Putting Girlhood at the Center of History

The New Year prompts reflections on past, present, and future; we see zeitgeists and recounts of where we’ve been and where we’re headed in the press, on blogs, on nearly every television news and talk show. Here at GEN, we’ve been thinking about girlhood past, present, and future. We were thrilled to find South Side Girls: Growing Up in the Great Migration, by Dr. Marcia Chatelain, a Georgetown University Assistant Professor of History and African American Studies and University of Missouri graduate. The book focuses on black girlhood during the Great Migration in Chicago.

 

History matters. Seldom is girlhood closely examined or centered in historical texts and research, particularly black girlhood. Knowledge of girlhood, in all of its many forms, throughout the past provides us with a better lens to view the evolution of girlhood, to understand how far we’ve come, and everything we’ve yet to accomplish.

 

“When I started the journey to do my doctoral research, it was really important for me to put girls at the center of whatever research question I was asking. The other thing I often say about this work is back in the 80s and 90s when rap music was becoming a thing, it seemed like people were more concerned with the images of girls than real girls.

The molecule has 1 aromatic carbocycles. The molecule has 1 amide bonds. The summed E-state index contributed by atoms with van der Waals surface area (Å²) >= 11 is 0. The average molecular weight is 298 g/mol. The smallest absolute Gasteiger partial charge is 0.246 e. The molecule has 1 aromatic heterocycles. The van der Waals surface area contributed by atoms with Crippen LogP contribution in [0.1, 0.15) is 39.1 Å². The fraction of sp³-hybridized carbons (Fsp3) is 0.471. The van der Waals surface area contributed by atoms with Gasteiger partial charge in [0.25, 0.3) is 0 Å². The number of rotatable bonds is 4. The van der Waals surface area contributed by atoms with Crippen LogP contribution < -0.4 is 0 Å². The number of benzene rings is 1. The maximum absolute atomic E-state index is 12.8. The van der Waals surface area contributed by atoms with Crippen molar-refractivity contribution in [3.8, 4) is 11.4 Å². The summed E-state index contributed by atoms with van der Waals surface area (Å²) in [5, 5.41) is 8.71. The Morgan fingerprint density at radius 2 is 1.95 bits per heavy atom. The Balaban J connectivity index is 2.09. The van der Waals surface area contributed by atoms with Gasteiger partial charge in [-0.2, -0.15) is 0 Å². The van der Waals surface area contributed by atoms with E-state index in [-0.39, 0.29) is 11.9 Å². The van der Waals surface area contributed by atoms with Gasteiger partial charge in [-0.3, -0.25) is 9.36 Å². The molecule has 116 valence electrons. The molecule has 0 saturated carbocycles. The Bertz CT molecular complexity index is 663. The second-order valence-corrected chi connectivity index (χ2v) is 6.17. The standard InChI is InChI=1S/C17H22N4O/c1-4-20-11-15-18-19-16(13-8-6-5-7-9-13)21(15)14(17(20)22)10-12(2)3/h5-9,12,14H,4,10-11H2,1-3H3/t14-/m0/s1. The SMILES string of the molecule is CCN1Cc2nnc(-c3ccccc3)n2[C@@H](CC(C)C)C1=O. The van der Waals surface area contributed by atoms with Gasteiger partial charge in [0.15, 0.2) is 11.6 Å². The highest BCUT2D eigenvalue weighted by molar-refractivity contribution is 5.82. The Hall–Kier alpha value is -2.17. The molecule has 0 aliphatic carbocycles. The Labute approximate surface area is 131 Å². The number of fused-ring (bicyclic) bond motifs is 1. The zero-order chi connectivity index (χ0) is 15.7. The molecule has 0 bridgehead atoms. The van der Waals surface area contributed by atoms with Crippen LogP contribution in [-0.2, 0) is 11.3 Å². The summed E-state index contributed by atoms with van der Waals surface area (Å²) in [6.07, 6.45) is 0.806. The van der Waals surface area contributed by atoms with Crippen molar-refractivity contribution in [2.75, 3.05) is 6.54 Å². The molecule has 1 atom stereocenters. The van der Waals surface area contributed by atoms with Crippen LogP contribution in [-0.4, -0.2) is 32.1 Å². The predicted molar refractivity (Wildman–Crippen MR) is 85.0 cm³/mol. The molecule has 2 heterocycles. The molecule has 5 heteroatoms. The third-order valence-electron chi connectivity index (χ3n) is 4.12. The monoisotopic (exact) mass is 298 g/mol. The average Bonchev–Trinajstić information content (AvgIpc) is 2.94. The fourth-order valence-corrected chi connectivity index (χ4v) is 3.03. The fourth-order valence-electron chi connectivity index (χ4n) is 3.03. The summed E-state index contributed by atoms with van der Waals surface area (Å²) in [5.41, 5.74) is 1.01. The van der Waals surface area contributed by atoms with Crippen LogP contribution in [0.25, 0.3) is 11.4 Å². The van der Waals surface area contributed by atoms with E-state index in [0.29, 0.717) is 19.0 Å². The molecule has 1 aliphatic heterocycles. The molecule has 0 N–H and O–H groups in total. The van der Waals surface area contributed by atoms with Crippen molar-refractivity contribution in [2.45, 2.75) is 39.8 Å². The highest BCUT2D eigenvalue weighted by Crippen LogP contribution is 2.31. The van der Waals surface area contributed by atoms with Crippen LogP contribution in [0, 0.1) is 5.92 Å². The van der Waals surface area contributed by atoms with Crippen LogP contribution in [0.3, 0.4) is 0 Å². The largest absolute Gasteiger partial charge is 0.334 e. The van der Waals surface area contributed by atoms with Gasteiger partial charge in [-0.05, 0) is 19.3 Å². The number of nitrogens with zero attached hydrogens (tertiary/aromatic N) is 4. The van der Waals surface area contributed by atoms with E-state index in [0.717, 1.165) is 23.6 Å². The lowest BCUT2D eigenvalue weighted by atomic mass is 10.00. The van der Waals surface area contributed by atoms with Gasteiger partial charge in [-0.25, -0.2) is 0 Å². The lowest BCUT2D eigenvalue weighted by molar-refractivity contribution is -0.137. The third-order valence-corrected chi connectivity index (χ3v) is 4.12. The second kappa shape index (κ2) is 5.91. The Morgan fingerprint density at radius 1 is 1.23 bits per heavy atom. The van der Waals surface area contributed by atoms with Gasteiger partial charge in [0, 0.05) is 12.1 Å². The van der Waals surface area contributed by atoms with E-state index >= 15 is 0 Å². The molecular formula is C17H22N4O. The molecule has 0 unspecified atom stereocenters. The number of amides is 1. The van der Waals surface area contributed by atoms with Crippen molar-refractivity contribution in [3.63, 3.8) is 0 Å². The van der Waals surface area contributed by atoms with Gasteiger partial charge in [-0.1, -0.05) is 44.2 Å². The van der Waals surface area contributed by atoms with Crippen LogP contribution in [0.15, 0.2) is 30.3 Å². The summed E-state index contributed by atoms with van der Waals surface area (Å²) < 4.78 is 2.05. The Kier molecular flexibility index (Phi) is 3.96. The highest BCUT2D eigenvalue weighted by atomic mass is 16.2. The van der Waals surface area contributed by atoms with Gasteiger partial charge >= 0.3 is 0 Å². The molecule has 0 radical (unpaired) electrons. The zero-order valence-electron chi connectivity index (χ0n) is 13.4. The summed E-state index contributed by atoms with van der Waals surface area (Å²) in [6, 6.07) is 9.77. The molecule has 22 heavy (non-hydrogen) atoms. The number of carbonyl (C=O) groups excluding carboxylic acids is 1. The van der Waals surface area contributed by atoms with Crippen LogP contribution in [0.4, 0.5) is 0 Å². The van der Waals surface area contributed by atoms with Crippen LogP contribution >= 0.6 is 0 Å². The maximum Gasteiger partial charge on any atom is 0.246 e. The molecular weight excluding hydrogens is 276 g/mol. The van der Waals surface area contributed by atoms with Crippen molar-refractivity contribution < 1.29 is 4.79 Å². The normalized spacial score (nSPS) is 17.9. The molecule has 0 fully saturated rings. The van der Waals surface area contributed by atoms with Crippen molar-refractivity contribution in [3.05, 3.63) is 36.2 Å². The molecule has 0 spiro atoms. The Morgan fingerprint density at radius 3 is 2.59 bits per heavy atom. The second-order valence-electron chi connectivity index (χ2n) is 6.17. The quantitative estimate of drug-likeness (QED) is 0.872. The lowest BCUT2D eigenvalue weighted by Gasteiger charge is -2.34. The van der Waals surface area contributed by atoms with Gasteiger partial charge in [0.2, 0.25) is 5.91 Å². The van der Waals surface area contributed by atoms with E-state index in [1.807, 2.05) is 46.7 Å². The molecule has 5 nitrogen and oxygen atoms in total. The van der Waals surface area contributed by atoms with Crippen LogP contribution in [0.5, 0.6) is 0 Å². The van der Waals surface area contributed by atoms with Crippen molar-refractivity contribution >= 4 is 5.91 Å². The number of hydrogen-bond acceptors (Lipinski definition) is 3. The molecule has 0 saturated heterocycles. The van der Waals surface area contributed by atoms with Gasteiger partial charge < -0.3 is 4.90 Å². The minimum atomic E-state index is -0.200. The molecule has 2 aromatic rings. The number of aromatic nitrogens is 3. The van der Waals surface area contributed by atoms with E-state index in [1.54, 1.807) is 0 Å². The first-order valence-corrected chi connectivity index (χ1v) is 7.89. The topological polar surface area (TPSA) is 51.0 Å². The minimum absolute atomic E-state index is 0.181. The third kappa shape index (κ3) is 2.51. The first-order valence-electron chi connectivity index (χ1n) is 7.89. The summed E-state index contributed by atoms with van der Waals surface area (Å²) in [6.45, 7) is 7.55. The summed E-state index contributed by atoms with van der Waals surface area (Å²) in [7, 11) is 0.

All of those factors shaped my decision to try to tell a story from the frame that girls are the most important actors in that story. When you do that, you come up with a different perspective on history, and on the present. I was really happy to have the support to do that kind of research. ”

 

We encourage you to read this For Harriet interview with Dr. Chatelain, from which we’ve pulled the quote above. We hope you find the opportunity to reflect on girlhood, perhaps even asking the women in your own life about their girlhoods, including the challenges and qualities to be celebrated within their experience.


Vanessa Wright